Filming in Highland Park, about 25 miles north of Chicago, began shortly after 10 a.m. as parade-goers enjoyed a sunny Fourth of July parade along Central Avenue.
On Monday night, Highland Park Police Lou Jogmen identified 22-year-old Robert E. Crimo III as a person of interest in connection with the shooting.
He is believed to be driving a silver 2010 Honda Fit with Illinois license plate DM80653.
Authorities did not specify why Crimo is a person of interest, but said he was armed and dangerous.
Evidence of firearms was found on the roof of a nearby business, police commander Chris O’Neill said. The shooter used a ladder attached to the building on a wall in an alley to access the roof, said Christopher Covelli, spokesman for the Lake County Major Crimes Task Force.
The weapon was a “high powered rifle” and the attack appeared to be “random” and “intentional”, Covelli said.
Authorities are working to trace the firearm to find out who bought it and its origins, according to Bureau of Alcohol, Tobacco, Firearms and Explosives spokesperson Kim Nerheim.
The suspect was described as a white male between the ages of 18 and 20 with a small build, long dark hair and wearing a T-shirt. It was described as “armed and dangerous” and officials advised people to shelter in place.
Covelli told reporters that SWAT members and other officers evacuated people from buildings within a radius of the shooting.
Lake County Coroner Jennifer Banek said all five people who died at the scene were adults. One person died in a hospital, she said, but she had no more information about that victim.
Highland Park Fire Chief Joe Schrage said his department transported 23 people to hospitals and other victims were taken in police cruisers or bystanders’ personal vehicles.
A total of 26 patients were seen at Highland Park Hospital, according to Dr. Brigham Temple, medical director of NorthShore University Health System. The patients ranged in age from 8 to 85 – four or five were children, according to Temple.
He said 19 of the 25 gunshot victims were treated and released. There were gunshot wounds to the extremities as well as more central parts of the bodies, he added.
Zoe Pawelczak, who attended the Independence Day parade with her father, said parade goers at first thought the array of pops were fireworks for the occasion.
“And I was like something was wrong. I grabbed my dad and started running. All of a sudden everyone behind us started running,” he said. she declared. “I looked back probably 20 feet from me. I saw a girl shot and killed.”
They hid behind a dumpster for about an hour until police took them to a sporting goods store and then eventually walked them back to their car, she said. She saw a person who had been shot in the ear and had blood all over her face and another girl who had been shot in the leg, she said.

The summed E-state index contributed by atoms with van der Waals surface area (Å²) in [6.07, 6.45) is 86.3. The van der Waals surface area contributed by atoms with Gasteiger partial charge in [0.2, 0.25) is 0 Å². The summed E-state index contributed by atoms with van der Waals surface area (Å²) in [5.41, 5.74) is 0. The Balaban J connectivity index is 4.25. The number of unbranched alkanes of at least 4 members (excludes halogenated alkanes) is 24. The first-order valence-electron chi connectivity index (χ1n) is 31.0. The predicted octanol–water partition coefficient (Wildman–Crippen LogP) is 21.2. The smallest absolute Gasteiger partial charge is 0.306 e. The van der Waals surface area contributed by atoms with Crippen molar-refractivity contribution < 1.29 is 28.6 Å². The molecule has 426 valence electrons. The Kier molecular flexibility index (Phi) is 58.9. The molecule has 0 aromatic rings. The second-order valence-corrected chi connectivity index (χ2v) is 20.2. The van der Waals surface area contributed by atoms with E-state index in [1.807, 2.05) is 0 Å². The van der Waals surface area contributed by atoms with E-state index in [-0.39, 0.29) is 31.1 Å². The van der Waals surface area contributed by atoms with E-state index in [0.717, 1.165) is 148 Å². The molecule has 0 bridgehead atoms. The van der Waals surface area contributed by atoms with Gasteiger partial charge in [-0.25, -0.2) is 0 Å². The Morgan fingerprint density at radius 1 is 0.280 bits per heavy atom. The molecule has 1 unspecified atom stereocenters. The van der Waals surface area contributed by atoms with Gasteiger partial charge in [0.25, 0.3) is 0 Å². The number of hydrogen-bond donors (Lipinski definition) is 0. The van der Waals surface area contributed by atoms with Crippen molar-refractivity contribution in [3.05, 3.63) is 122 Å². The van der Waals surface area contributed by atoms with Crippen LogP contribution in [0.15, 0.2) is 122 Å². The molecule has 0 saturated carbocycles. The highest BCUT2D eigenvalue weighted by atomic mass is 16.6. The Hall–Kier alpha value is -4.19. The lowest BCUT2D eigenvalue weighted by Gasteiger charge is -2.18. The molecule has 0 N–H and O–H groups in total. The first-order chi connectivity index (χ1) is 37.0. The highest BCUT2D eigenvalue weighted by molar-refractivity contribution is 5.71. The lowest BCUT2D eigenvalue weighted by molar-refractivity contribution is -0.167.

“It looked like a combat zone, and it’s disgusting. It’s really disgusting,” she said.
There were 11 mass shootings in the first four days of July, including three on July 4 alone, in Richmond, Virginia; Chicago and Highland Park, according to Gun Violence Archive.
In the wake of these massacres, President Joe Biden just nine days ago signed into law the first major federal gun safety legislation in decades, marking a significant bipartisan breakthrough on one of the political issues most controversial in Washington.
Witnesses say gunfire caused a stampede
Witnesses at the scene who spoke to CNN described a peaceful parade punctured by the sudden ring of gunfire and the ensuing chaos.
Miles Zaremski said he heard what he thought was about 20 to 30 gunshots, in two consecutive bursts of gunfire, around 10:20 a.m. CT, shortly after the parade began. He told CNN he saw a number of people bleeding and on the ground and described the scene as chaotic.
Video taken by witness Hugo Aguilera shows an ambulance turning on the parade route and a police car with sirens on, as people gathered on the grassy sidewalk. Aerial video from CNN affiliate WLS shows abandoned lawn chairs along the parade route amid a heavy police presence.
Warren Fried, who attended the parade with his wife and 7-year-old twins, said he saw police and ambulance pass by him during the parade and then heard a series of gunshots. People started shouting “shooter” and “run” and he and his family fled to their car to safety.
“People were hiding, children were on the streets looking for their parents, just in shock,” he said.
U.S. Representative Brad Schneider, a Democrat who represents the area, told CNN he had just arrived in Highland Park when the shots were fired and was told to detour.
“Everyone scattered and ran. As I was walking I encountered a group of young children trying to call their parents to say they were fine,” he said. “So I stopped and offered to use my phone. There were a lot of moving cars, so I helped direct traffic a bit.”
Jeff Leon, 57, told CNN the shots sounded like ‘firecrackers in a trash can’ and it wasn’t until he saw police responding that he knew something had happened. past.
“The police started responding and I saw people falling,” Leon said. “We just took off. And, you know, we were hiding behind cars, ducking into the next car and making our way.”
Jose Alamar, an employee of a nearby gas station, said about 20 people rushed into the gas station and took shelter after the shooting began.
The Chicago White Sox will hold a moment of silence before their home game but have canceled their postgame fireworks display.
CNN’s Joe Sutton, Chuck Johnston, Caroll Alvarado, Dakin Andone, Victor Blackwell, Sara Weisfeldt, Melissa Alonso, Michelle Krupa, Mark Morales, Linh Tran and Claudia Dominguez contributed to this report.